Detroit, MI, Man Sentenced to 14 Years in Federal Prison for His Leadership Role in a Drug Trafficking Organization Targeting two of North Dakota’s Native American Reservations
Fargo - U.S. Attorney Timothy Q. Purdon announced that on Feb. 17, 2015, Dustin Coleman, age 22, Wahpeton, N.D., was sentenced before Honorable U. S. District Judge Ralph R. Erickson to serve 32 years’ incarceration for three counts of production of child pornography, two counts of extortion of sexually explicit images and videos from a child by threat of injury and damage to the reputation and three counts of possession of child pornography. Judge Erickson also sentenced Coleman to a lifetime of supervised release and pay an $800 special assessment to the Crime Victims Fund.
Beginning in 2013 and continuing until on about July 2013, Coleman used Kik Messenger and Touch, which are free messaging application for mobile devices, to transmit threatening communications with the intent to extort sexually explicit images and videos from female minors. Coleman used social networking websites such as Facebook to gather information about minor females located throughout the United States. He then used this information to extort the girls into creating sexually explicit images of themselves. On at least one occasion, he lied about already having possessed sexually explicit images of a minor female to extort sexually explicit images from her. Coleman used several different online screen names, including the screen name "debt collector" to both intimidate the minor females and conceal his identity and location when communicating with the minors.
After Coleman received sexually explicit images from minor females, he continued to demand that the victims send him additional and more graphic sexually explicit still images and videos. Coleman would communicate to the minor females that if they did not comply with his demands for additional material, he would injure their reputation by posting the sexually explicit images and videos to their friends and family. In at least one instance, he also threatened to sexually assault a minor female’s prepubescent sister if she did not comply. Coleman continued this pattern of extortion until law enforcement discovered his criminal activity while executing a search warrant for child pornography.
On August 26, 2013, Coleman’s former roommate in Wahpeton, North Dakota reported to the Wahpeton Police Department that she had viewed child pornography depicting a 14-year-old minor with whom she was familiar on Coleman’s electronic media. She took the media to a Wahpeton Police Department officer who obtained a search warrant for the media. This media was eventually forensically examined by a BCI special agent who discovered hundreds of sexually explicit images of young girls that appeared to be self-produced. Through further investigation, the BCI forensic agent was able to recover chats logs from the media which were associated with these sexually explicit images and videos. It was in these chats, that BCI discovered that defendant was extorting many of the girls into creating sexually explicit images and videos. In one instance, BCI recovered a chat log between the defendant and a 13-year-old minor girl who informed Defendant she was going to take her own life so as to avoid having to create additional material. HSI and BCI quickly located this girl who identified herself in the material found on Coleman’s media. The young girl further informed an HSI special agent that Coleman threatened to sexually assault her younger sister if she did not comply with his demands. A further forensic examination of the media also revealed child pornography depicting prepubescent children.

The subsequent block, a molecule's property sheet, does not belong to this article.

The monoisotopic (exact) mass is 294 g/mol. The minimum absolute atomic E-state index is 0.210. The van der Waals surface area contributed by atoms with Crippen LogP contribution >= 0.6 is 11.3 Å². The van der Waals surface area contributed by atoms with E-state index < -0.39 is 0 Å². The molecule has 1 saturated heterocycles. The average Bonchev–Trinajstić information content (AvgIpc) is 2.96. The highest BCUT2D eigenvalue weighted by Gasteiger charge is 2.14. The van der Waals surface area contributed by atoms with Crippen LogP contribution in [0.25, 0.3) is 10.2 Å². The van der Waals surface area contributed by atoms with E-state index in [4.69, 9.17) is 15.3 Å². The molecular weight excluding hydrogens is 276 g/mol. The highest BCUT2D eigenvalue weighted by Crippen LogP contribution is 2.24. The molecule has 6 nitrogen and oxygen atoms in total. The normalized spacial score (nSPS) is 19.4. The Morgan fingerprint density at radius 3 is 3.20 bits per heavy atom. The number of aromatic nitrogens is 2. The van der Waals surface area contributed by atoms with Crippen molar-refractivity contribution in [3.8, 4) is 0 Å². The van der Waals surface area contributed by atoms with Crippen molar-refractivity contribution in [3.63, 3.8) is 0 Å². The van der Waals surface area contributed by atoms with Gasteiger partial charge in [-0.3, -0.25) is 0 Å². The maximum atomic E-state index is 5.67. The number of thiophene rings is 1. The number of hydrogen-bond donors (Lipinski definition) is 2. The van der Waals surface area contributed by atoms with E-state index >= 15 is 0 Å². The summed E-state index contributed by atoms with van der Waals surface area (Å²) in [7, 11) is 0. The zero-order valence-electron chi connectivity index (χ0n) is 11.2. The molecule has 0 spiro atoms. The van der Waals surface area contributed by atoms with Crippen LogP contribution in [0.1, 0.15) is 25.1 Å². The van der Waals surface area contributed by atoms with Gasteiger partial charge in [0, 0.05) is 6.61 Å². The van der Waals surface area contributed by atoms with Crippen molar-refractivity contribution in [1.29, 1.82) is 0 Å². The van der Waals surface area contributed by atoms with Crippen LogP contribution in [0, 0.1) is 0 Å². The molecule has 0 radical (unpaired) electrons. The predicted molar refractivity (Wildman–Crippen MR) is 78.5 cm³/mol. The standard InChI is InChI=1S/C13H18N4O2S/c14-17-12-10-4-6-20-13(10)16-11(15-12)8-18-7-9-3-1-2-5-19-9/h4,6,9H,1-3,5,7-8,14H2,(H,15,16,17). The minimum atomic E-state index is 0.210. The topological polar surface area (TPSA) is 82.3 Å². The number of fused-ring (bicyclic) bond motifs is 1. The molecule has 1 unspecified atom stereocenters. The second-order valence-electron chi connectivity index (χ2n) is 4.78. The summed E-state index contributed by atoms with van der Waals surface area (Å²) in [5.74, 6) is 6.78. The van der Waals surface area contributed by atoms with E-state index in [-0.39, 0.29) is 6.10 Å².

This case was investigated by the North Dakota Internet Crimes Against Children Task Force to include the Wahpeton Police Department, North Dakota Bureau of Criminal Investigations, and Homeland Security Investigations.
The case was prosecuted by Assistant U. S. Attorney Jennifer Puhl.
This case was prosecuted as part of Project Safe Childhood, a nationwide initiative designed to protect children from online exploitation and abuse. Led by the U.S. Attorneys’ Offices, Project Safe Childhood in conjunction with Internet Crimes Against Children Task Force (ICAC) help Federal, State and Local law enforcement agencies enhance their investigative responses to offenders who use the Internet, online communications systems or computer technology to sexually exploit children. The ICAC Program is a national network of 61 coordinated task forces engaging in proactive investigations, forensic investigations and criminal prosecutions. Project safe childhood also helps to identify and rescue victims. For more information about Project Safe Childhood, please visit www.projectsafechildhood.gov.